I can completely understand how The Revenant could be so divisive with viewers, as I felt like every strength the movie had was canceled out by one of its weaknesses. One of the stronger, more horrific sequences was the opening, in which a small child is hit by a car, and through nightvision, Bart sees the child get back up from laying down, crying, covered in blood. Although we’ve seen injured children in films before, I think it was the fact that this little kid obviously wasn’t acting, but genuinely crying, but it was the blood that was manufactured that made that sequence really creepy. The whole concept of the movie is pretty strong, as the story is relatively contained to these two characters, and you do see a lot of sequences of them just fucking around with their new-found abilities. They don’t plan on being superheroes of anything, they’re just taking down petty thugs one at a time. It’s not like Chronicle or Kick-Ass in that concept of people taking it upon themselves to fight crime, it’s a lot more of a necessity. These characters need blood, so they might as well kill bad guys and take THEIR blood. I’d say that the biggest flaw of the movie is the fact that it’s two hours long. TWO FUCKING HOURS. It’s pretty rare for a horror film with a gimmick like this to last that long, and also pretty rare for a successful comedy to be a full two hours, so to try a two hour horror comedy? It got pretty fucking brutal at times. I generally avoid looking at how much time a movie has left, but when I thought the movie had 20 minutes left, I looked at when it’d be over and THERE WAS A WHOLE FUCKING HOUR LEFT. Despite having a clever concept and having some decent physical comedy and snappy dialogue, the film really could have used an editor to make some of those bits a lot shorter. This movie could’ve been much more successful if it was a really tight 90 minutes, shortening everything just a little bit. The Revenant also won a bunch of different awards at different festivals, so despite how long the film was, I can see how fun it could be to watch with a huge audience who have no prior knowledge of the film. I had a similar experience while watching Jack Brooks: Monster Slayer, having watched it at a 24 horror movie marathon and remembering it quite fondly, but on repeat viewings, I could see the flaws.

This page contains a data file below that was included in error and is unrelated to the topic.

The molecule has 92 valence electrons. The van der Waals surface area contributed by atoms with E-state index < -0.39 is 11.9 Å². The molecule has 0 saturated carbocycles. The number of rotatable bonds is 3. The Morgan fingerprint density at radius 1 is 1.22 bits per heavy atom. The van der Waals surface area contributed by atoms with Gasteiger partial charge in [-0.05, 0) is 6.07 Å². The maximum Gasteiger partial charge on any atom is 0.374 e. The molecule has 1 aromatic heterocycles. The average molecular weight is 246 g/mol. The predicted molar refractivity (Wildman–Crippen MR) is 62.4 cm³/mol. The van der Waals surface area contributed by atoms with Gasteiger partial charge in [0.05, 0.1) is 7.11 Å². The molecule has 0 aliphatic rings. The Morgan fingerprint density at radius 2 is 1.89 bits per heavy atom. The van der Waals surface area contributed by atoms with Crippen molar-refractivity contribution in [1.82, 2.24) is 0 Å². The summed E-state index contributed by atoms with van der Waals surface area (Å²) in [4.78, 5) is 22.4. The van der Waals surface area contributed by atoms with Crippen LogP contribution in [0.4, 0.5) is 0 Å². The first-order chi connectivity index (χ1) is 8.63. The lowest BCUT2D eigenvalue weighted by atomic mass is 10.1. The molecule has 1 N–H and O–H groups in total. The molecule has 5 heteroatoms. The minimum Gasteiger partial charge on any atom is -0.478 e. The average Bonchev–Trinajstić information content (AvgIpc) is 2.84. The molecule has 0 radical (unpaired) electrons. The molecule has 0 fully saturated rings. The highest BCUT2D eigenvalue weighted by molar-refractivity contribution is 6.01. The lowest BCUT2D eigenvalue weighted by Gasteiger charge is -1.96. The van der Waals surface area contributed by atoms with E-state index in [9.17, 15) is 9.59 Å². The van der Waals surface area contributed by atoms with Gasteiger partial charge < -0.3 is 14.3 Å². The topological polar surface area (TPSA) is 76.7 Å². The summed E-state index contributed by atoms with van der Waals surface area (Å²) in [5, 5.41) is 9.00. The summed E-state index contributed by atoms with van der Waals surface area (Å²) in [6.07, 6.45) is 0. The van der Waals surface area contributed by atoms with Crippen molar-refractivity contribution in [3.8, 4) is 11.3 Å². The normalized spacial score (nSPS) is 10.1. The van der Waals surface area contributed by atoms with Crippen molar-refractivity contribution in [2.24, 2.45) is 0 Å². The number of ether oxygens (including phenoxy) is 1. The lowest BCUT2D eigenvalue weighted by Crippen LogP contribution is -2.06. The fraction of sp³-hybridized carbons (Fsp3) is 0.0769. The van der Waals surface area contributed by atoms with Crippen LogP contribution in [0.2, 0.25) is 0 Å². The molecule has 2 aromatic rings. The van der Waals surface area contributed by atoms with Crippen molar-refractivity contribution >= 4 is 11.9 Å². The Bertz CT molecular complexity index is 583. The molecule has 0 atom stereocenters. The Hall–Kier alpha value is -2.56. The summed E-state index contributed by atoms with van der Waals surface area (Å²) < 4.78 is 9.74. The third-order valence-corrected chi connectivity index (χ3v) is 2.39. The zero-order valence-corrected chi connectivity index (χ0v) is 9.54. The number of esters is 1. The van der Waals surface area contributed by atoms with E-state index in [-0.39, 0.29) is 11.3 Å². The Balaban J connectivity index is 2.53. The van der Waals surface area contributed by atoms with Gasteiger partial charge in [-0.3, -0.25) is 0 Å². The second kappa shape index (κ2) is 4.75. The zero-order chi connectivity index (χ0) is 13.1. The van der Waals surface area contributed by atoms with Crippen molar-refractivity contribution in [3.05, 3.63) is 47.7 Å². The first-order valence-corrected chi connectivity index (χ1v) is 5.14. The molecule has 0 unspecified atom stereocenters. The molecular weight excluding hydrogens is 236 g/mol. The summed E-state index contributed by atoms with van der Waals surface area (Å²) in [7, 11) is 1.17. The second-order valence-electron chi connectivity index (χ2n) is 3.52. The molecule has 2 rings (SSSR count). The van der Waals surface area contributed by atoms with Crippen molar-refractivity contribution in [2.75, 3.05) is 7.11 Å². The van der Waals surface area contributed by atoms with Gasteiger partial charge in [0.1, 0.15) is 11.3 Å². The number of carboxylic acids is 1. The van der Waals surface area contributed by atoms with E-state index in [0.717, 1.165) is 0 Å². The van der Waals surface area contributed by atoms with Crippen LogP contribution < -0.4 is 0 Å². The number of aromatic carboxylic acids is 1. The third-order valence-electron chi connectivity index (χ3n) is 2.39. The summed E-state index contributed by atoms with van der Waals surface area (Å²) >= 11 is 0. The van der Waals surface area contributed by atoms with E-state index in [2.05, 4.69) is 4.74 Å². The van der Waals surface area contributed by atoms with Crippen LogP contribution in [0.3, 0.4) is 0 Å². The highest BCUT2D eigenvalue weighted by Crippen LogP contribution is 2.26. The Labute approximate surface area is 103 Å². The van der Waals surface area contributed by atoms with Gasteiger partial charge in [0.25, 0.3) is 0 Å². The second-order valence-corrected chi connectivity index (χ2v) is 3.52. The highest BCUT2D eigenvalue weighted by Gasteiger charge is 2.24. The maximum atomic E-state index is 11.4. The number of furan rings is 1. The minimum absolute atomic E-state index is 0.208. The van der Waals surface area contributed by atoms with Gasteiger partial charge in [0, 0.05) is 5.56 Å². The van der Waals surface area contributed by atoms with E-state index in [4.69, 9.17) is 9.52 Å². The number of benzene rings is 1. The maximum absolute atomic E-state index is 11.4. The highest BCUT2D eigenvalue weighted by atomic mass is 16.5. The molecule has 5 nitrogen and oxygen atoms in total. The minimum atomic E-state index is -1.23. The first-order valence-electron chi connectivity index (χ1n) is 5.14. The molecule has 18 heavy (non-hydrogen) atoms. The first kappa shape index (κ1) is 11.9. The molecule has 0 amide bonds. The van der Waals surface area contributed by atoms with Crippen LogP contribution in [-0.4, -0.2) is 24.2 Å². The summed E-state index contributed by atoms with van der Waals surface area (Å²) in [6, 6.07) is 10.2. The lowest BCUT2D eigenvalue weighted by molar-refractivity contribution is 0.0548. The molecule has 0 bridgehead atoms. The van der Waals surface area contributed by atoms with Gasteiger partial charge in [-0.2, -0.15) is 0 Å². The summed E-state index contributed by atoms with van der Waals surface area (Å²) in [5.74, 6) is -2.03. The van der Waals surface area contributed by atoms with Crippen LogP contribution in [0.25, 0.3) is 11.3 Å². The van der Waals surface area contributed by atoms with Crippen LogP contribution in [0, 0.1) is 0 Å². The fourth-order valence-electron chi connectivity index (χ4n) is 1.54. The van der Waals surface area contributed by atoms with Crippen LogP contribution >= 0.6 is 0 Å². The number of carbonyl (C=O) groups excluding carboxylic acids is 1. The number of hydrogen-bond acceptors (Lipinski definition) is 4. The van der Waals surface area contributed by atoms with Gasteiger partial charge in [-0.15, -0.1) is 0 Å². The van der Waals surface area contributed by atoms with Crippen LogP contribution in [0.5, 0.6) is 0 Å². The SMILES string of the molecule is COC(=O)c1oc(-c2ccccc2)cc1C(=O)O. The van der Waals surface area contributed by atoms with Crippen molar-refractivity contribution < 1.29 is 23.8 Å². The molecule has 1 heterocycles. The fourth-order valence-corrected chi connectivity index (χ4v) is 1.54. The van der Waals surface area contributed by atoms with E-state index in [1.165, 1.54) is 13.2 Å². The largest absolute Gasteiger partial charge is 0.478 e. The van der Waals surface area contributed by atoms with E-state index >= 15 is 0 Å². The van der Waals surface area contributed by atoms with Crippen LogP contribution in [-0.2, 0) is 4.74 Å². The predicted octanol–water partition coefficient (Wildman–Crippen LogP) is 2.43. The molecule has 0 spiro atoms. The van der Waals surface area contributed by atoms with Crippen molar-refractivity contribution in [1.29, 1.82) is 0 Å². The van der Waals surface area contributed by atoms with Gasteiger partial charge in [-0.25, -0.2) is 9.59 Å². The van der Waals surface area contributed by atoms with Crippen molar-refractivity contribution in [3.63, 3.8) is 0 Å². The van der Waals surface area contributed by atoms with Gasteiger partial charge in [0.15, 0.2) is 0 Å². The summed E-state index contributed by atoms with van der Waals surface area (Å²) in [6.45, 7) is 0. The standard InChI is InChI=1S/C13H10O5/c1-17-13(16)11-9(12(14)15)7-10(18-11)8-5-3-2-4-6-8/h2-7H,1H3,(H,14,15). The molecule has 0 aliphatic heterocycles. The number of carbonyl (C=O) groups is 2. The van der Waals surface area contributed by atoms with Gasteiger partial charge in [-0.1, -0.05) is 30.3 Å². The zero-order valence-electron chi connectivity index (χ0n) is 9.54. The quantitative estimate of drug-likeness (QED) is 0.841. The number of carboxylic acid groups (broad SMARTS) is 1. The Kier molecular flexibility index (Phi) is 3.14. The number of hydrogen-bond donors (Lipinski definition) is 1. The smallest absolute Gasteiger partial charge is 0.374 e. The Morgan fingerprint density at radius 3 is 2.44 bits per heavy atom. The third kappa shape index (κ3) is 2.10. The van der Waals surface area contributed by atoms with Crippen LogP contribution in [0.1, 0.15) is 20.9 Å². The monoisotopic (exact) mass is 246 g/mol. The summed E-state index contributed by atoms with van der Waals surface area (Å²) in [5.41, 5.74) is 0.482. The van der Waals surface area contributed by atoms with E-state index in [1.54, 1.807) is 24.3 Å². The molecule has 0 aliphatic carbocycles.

Matthew Lillard’s spirit in the body of a fake Nicolas Cage.
The film’s biggest detriment, in my opinion, was how casually they tossed around racial and sexual slurs for the purposes of comedy. I’m not easily offended, or better yet, I don’t know if I’ve EVER been offended by someone’s use of language for the sake of comedy. However, I do think there’s a difference between being offended and being disappointed at someone who has run out of synonyms to have to rely on some of the most hateful words that humans have come up with. One scene involved the two main characters trying to find a homeless person who was willing to “work for food”, and the first homeless person they found, when offered food in exchange for work, ended up responding with, and I’m paraphrasing here, “Who do you think I am, a n—-r?”, with those blanks being a slur for a black person. I don’t even want to type the actual word, that’s how much I fucking hate it. The scene was intended to be comedic, and that was the “tag” on the scene, if you will, and it just came across as lazy and offensive. Again, I’m not saying that you can’t use a word like that in any way you want, but I’m not going to think it’s funny when used to get a laugh. Similarly, in a different scene, Joey refers to Bart as a “faggot” very nonchalantly, again in a scene that’s supposed to be banter between two friends, but it was disgusting. I guess the argument could be made that the word was used intentionally to show Joey’s true character, as he has betrayed Bart by sleeping with Bart’s girlfriend, but is just came across as lazy writing. “Let’s use THIS word because it’s so taboo!” Ugh. Maybe I’m too much of a sissy or whatever word you feel like using or I’m too sensitive, but it’s just frustrating to have these hateful words be used to passively and generating intolerance, or at least trying to make intolerance seem funny. I think that were these slurs to have been removed, and the editing tightened up a bit, you could have had a really entertaining 90 minute horror comedy with some really interesting concepts, some original ideas, and solid special effects. Instead, we got this ambling film that didn’t know when to cut a joke short to leave the audience asking for more instead of saying “enough already”.
Wolfman Moon Scale